Gail Godwin's short story "A Sorrowful Woman" is centered around a wife and mother.
who becomes overwhelmed with her husband and child, and withdraws from them. Gradually, .
she completely shuts them out of her life. Dissatisfied with being in and her ability to fulfill the role as dutiful mother and wife, she tries on different approaches, but finds that none of them satisfies her. She is accustomed to a traditionally specific role, and has a difficult time coping with a more extensive array of choices when presented to her. Set in a time when women had already established themselves as a force within the arena of equal rights, she somehow lags far behind this quite modern era.
Godwin's protagonist is not so much dissatisfied with the traditional role of mother, wife, caretaker and house keeper, but rather quite unhappy with the fact that she feels inadequate in this situation. While she lives a structured life and her activities are mostly confined to caring for her husband and child, she is obviously not satisfied with this. She is not so concerned with the social implications of the role, but rather her discomfort with not being able to fit into the structure. Her inability to fit the role, as she perceives it, causes her to try other roles. Though she tries many, none of them seem to satisfy her, which most likely contributes to her sense of helplessness and continued withdrawal from her family and finally the rest of the world. .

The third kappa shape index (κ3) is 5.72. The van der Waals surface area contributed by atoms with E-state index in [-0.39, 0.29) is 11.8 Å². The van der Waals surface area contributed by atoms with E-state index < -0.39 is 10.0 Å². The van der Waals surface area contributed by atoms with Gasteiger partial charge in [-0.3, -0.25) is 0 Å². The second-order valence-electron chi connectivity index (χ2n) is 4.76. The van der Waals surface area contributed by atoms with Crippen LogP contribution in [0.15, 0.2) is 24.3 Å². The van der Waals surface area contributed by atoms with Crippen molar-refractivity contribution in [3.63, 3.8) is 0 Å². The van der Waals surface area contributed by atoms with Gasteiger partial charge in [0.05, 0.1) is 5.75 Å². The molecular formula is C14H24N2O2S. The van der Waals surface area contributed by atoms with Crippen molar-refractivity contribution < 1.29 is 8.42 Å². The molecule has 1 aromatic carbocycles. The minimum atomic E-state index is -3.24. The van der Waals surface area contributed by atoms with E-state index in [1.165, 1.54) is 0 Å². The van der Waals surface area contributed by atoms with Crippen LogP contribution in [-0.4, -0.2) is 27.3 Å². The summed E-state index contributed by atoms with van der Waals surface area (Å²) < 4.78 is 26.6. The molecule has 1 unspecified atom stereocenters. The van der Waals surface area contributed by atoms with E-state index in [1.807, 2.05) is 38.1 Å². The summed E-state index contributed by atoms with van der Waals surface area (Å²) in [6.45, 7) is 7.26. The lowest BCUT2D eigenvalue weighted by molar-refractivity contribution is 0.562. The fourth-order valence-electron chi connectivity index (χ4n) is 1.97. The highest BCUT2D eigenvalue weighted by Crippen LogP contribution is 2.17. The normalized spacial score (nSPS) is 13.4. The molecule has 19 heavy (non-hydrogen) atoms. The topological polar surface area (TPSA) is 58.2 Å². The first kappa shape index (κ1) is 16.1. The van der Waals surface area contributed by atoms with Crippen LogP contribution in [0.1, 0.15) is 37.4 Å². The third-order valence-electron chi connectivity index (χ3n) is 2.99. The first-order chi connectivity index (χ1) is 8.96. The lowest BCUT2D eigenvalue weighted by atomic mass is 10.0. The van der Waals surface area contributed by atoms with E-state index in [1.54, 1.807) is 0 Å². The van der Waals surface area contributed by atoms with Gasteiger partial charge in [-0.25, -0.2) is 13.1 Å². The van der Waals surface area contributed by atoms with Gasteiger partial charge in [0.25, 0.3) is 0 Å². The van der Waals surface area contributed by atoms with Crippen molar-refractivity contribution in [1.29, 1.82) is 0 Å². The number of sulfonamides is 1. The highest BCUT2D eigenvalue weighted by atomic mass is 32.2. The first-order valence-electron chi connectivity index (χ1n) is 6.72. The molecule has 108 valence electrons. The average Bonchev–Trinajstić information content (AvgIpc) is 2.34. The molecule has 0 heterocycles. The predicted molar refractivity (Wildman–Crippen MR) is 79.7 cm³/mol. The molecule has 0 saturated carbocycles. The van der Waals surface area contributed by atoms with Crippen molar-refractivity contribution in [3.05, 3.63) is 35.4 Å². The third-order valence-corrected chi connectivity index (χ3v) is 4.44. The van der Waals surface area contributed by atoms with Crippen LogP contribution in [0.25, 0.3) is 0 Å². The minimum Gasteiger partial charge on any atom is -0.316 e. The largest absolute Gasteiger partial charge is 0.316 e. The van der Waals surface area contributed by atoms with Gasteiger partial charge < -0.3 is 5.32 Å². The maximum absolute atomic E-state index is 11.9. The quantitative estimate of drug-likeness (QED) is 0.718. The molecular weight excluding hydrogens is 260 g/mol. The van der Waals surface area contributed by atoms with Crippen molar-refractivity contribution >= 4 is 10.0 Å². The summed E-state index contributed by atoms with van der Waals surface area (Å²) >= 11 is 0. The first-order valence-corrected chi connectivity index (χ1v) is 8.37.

"The Sorrowful Woman" gets help from the perfect young lady, and for some time she delights in it. It was as if she would live a normal life again, but this was not to be sustained. She becomes jealous of the help because she finds it difficult to watch another person doing what she wants to and cannot. She sees to it that the help is fired because the help was very good as a caretaker and homemaker. She then tries to take on the persona of the fired help in an effort to recreate herself as being good for that role, and failed there too.